Grace Presbyterian Church
March 17, 2019, Lent 2C
The Destiny of a Prophet
What happens to prophets?
While prophets and their words are scattered liberally across scripture, we often don’t find out in scripture what actually happens to those prophets. The prophet Samuel grows old and dies, and the prophet Elijah is ultimately taken up into heaven in that chariot of fire, but otherwise we generally don’t hear what happens to the likes of Nathan, the prophet who rebuked King David, or those whose names (like Isaiah and Jeremiah and Ezekiel and such) whose names are on so many of the books of Hebrew scripture.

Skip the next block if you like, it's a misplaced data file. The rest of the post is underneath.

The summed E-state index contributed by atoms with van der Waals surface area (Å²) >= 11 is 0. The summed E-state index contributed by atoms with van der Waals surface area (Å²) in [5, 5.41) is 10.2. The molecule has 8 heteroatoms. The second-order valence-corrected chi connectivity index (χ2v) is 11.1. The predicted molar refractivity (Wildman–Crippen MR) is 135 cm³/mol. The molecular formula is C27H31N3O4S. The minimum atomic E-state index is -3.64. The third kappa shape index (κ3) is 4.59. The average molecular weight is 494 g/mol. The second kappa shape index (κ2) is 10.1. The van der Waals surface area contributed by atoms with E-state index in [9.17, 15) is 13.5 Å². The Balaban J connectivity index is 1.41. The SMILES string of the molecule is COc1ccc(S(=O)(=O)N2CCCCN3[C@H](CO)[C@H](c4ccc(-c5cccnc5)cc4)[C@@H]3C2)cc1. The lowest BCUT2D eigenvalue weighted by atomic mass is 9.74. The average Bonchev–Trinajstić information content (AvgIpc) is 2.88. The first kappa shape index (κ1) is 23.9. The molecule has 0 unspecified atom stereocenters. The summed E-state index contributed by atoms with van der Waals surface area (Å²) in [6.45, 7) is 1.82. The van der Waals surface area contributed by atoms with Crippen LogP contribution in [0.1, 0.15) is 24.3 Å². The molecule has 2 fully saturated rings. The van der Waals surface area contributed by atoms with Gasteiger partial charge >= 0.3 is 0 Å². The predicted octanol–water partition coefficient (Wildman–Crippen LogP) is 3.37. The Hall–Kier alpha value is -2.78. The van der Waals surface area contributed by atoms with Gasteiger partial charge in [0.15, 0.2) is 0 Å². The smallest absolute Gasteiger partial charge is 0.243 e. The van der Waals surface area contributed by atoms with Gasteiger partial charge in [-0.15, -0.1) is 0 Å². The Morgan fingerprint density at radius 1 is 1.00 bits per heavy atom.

Clearly, though, those in Jesus’s time seemed to have a couple of “old sayings” on the subject. We’ve already heard Jesus, earlier in the gospel of Luke, quote one such saying, about how a prophet would be respected anywhere but his hometown. In today’s reading Jesus seems to be citing another such popular belief when, in his answer to those Pharisees who come to warn him about Herod, he says “for it is impossible for a prophet to be killed outside of Jerusalem,” from which he launches into a lament for the city that “kills the prophets and stones those who are sent to it!”